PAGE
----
Speech of the new Archdruid, Geraint Llifon, at his enthronement ceremony

25 June 2016

On Saturday, the new Archdruid, Geraint Llifon, will be enthroned at the start of the 2017 Anglesey National Eisteddfod Proclamation Ceremony in Holyhead.

These are the comments he will deliver from the Maen Llog during the ceremony. 

Fellow-members of the Gorsedd and Friends

When the Quarterly Meeting of the Independent Churches of the area where I was brought up in Penllyn, Merioneth, used to meet, for me, a schoolboy in short trousers, an experience which we looked forward to was that we boys would go and have tea with a spinster called Blanche Kate in Caerau Uchaf (and she would be thrilled to bits to think that Geraint Shop had mentioned her on the Maen Llog of the National Eisteddfod.)

After tea we would play hide-and-seek in the bing, the stalls and the farm-yard.  Before I set off for Caerau Uchaf my mother’s last words always were, “Geraint, remember to thank Blanche Kate for having you.” And this is my first duty here on the Maen Llog.  To express my heartfelt thanks to you all for your support, and especially to my predecessor in this office – Christine.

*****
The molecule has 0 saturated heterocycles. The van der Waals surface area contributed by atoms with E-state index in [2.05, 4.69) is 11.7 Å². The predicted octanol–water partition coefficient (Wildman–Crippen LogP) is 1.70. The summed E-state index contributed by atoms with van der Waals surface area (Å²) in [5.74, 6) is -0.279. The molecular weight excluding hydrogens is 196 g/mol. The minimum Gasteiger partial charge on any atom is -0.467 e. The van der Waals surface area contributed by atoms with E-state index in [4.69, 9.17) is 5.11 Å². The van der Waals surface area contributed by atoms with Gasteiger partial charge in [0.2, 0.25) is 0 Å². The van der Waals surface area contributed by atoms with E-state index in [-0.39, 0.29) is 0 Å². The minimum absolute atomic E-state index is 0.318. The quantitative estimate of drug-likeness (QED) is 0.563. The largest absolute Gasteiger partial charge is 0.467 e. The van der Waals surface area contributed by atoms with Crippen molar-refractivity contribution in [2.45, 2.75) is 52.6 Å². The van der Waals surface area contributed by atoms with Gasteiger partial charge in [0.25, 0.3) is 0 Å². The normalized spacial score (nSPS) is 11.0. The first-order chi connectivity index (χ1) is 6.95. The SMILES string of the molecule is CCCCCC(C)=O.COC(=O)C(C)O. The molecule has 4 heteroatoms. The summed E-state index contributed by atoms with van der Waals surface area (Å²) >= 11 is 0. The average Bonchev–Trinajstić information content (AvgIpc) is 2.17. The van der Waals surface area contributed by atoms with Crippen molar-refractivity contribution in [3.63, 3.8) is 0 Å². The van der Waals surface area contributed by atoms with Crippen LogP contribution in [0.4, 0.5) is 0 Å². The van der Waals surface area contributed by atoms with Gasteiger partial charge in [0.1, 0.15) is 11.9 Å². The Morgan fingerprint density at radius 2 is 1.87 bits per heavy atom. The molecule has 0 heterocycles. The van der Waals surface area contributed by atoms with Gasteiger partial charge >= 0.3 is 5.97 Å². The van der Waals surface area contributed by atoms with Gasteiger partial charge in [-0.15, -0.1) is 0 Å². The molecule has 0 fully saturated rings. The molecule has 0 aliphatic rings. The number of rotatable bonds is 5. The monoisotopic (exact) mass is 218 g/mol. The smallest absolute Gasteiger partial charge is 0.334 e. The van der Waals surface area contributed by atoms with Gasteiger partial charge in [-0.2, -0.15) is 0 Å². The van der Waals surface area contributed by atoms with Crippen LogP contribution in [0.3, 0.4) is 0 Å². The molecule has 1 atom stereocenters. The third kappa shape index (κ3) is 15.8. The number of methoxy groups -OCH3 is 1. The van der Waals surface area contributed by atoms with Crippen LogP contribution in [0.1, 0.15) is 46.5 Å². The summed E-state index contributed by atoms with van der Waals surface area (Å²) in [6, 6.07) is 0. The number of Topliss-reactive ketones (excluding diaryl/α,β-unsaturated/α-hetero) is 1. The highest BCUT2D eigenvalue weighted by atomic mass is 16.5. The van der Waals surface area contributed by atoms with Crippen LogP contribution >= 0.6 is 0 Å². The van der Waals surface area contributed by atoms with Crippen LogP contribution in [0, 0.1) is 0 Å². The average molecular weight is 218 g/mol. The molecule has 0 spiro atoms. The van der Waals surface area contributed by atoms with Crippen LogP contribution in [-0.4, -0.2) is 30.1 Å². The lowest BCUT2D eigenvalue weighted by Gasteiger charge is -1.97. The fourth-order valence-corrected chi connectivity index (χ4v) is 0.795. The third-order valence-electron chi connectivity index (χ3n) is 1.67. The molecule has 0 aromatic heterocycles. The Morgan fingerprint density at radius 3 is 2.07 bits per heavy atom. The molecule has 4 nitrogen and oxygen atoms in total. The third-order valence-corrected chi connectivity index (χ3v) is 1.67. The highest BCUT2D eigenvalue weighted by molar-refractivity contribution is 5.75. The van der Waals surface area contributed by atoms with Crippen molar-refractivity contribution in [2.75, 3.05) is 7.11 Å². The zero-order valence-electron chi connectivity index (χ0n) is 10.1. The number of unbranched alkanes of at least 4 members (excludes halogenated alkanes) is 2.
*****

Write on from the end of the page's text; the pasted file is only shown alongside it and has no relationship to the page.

She has carried out all her duties with dignity, here and on the Pavilion stage. I can only strive to follow in her footsteps.  Her legs are considerably longer than mine, and so one of her steps is the equivalent of three for me, and it will be a formidable task for me to follow her. But I’ll try my best to catch up. Thank you, Christine, on behalf of us all, for providing a feminine voice for us in the Gorsedd of these islands.

Well, in standing here one is aware that we are in a very honourable tradition extending back almost 500 years to that first eisteddfod in Carmarthen, and now 500 years later we are half opening the door. The mother opening the door of the home for the extended family to come in, and for that family to feel the warm welcome of the people of this island. Here today and again in August next year you are drinking the wine of welcome of that home.